Shortly before Halloween, the Intercultural Affairs Committee at Yale sent an email to students cautioning them against wearing costumes that could be perceived as "culturally unaware or insensitive." When one professor had the temerity to gently and respectfully suggest that students might be capable (and perhaps even better off) navigating these waters themselves rather than relying on university oversight, she was condemned, shouted down, and ultimately chased off campus. Erika Christakis was a well-respected instructor at Yale. Her husband Nicholas served as "master" of one of the school's undergraduate residential colleges, responsible for shaping the college's academic, intellectual, and social life. After reading the Intercultural Affairs Committee email and discussing the issue with some of her students, Erika Christakis composed an email of her own and shared it with the college at large. "This year," she wrote, "we seem afraid that college students are unable to decide how to dress themselves on Halloween. I don't wish to trivialize genuine concerns about cultural and personal representation, and other challenges to our lived experience in a plural community. I know that many decent people have proposed guidelines on Halloween costumes from a spirit of avoiding hurt and offense. I laud those goals, in theory, as most of us do. But in practice, I wonder if we should reflect more transparently, as a community, on the consequences of an institutional (bureaucratic and administrative) exercise of implied control over college students." Drawing on her own expertise in early childhood education and noting the difficult line-drawing problems associated with applying one's personal standards and motives to another's choice of costume, Christakis concluded that students would benefit both intellectually and socially from being allowed to work any costuming disputes out among themselves: "If you don't like a costume someone is wearing, look away, or tell them you are offended. Talk to each other. Free speech and the ability to tolerate offence are the hallmarks of a free and open society." The student response to Christakis' email was swift and severe. Student's called the email "disrespectful" and "dangerous." Angry students surrounded Nicholas Christakis, cursing at him and calling him "disgusting," while several students told reporters that they could no longer bear to live in the college. A formal letter was quickly drafted calling for the Christakis' removal. Yale's president, along with dozens of professors at the school expressed support for the Christakis' expressive rights, but their support failed to quiet campus critics. In December 2015, Erika Christakis announced that she would no longer be teaching at the university.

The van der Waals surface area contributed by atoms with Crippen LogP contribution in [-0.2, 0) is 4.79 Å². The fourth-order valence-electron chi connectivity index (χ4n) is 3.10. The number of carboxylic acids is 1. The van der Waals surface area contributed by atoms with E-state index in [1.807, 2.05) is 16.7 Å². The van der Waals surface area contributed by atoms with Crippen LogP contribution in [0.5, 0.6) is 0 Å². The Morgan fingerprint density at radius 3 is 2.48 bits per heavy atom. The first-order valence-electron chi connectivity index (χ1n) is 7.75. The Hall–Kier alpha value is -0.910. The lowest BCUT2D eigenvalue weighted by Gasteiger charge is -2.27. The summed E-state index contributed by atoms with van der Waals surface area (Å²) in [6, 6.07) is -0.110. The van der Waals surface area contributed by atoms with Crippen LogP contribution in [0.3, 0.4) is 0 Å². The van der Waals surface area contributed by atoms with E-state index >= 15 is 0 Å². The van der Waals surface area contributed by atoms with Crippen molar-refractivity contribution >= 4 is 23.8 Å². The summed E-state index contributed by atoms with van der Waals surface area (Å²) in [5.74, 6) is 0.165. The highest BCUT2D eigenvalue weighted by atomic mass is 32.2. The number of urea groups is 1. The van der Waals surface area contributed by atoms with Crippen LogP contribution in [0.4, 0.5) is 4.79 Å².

Despite frequently heard claims to the contrary, there is no First Amendment exemption for so-called "hate speech." Rather, the constitution protects all expression that does not fall into a few well-defined categories, such as obscenity, libel, and true threats. Still, attempts to ban racist, sexist, and other offensive speech are common, especially on college campuses. Student protesters at Duke sought to enact such a ban last year through a list of demands that threatened not only the expressive freedom of the students, but the academic freedom of the faculty as well. In response to a series of racist and homophobic incidents on campus, student activists began aggressively pushing the administration to rectify what many saw as Duke's systematic failure of minority communities. During a student-organized forum established to discuss these issues, the president and other members of the administration were presented with a document titled "Demands of Black Voices." Among the group's ten demands were mandatory bias/sensitivity training for all students and faculty (with extra training for all fraternity and sorority members), sanctions against students determined to have worn culturally-offensive costumes as well as those who hosted or attended an offensive party, and loss of employment for any Duke employee whose speech threatened the safety or potential academic success of students of color.